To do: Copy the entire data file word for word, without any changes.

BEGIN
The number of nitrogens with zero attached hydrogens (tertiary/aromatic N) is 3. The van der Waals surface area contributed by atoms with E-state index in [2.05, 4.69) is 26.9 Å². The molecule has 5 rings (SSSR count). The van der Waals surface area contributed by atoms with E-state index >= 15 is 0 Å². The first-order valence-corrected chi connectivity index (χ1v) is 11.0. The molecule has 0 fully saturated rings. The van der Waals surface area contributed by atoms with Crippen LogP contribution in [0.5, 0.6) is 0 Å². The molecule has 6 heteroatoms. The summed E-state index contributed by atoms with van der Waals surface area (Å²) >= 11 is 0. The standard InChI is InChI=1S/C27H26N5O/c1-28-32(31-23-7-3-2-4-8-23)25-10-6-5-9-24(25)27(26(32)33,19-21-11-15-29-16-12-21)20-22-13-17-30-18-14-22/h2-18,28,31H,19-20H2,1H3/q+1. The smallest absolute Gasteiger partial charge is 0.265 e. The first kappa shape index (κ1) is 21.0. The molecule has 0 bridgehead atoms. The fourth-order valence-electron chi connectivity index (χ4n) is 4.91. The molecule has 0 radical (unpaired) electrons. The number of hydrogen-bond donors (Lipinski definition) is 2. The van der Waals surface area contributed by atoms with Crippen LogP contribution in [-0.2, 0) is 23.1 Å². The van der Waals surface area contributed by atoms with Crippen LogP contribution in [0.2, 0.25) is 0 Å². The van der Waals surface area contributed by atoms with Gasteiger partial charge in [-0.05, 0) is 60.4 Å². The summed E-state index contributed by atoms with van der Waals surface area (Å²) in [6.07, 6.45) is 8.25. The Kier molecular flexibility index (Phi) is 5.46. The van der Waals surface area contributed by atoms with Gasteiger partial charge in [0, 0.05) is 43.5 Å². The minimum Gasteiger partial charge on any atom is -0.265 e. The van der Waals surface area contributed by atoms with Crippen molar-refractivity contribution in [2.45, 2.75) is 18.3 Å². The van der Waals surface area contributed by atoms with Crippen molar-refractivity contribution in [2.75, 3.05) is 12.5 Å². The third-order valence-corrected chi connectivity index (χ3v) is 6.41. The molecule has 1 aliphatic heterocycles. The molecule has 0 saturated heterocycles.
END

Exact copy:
The number of nitrogens with zero attached hydrogens (tertiary/aromatic N) is 3. The van der Waals surface area contributed by atoms with E-state index in [2.05, 4.69) is 26.9 Å². The molecule has 5 rings (SSSR count). The van der Waals surface area contributed by atoms with E-state index >= 15 is 0 Å². The first-order valence-corrected chi connectivity index (χ1v) is 11.0. The molecule has 0 fully saturated rings. The van der Waals surface area contributed by atoms with Crippen LogP contribution in [0.5, 0.6) is 0 Å². The molecule has 6 heteroatoms. The summed E-state index contributed by atoms with van der Waals surface area (Å²) >= 11 is 0. The standard InChI is InChI=1S/C27H26N5O/c1-28-32(31-23-7-3-2-4-8-23)25-10-6-5-9-24(25)27(26(32)33,19-21-11-15-29-16-12-21)20-22-13-17-30-18-14-22/h2-18,28,31H,19-20H2,1H3/q+1. The smallest absolute Gasteiger partial charge is 0.265 e. The first kappa shape index (κ1) is 21.0. The molecule has 0 bridgehead atoms. The fourth-order valence-electron chi connectivity index (χ4n) is 4.91. The molecule has 0 radical (unpaired) electrons. The number of hydrogen-bond donors (Lipinski definition) is 2. The van der Waals surface area contributed by atoms with Crippen LogP contribution in [-0.2, 0) is 23.1 Å². The van der Waals surface area contributed by atoms with Crippen LogP contribution in [0.2, 0.25) is 0 Å². The van der Waals surface area contributed by atoms with Gasteiger partial charge in [-0.05, 0) is 60.4 Å². The summed E-state index contributed by atoms with van der Waals surface area (Å²) in [6.07, 6.45) is 8.25. The Kier molecular flexibility index (Phi) is 5.46. The van der Waals surface area contributed by atoms with Gasteiger partial charge in [0, 0.05) is 43.5 Å². The minimum Gasteiger partial charge on any atom is -0.265 e. The van der Waals surface area contributed by atoms with Crippen molar-refractivity contribution in [2.45, 2.75) is 18.3 Å². The van der Waals surface area contributed by atoms with Crippen molar-refractivity contribution in [2.75, 3.05) is 12.5 Å². The third-order valence-corrected chi connectivity index (χ3v) is 6.41. The molecule has 1 aliphatic heterocycles. The molecule has 0 saturated heterocycles.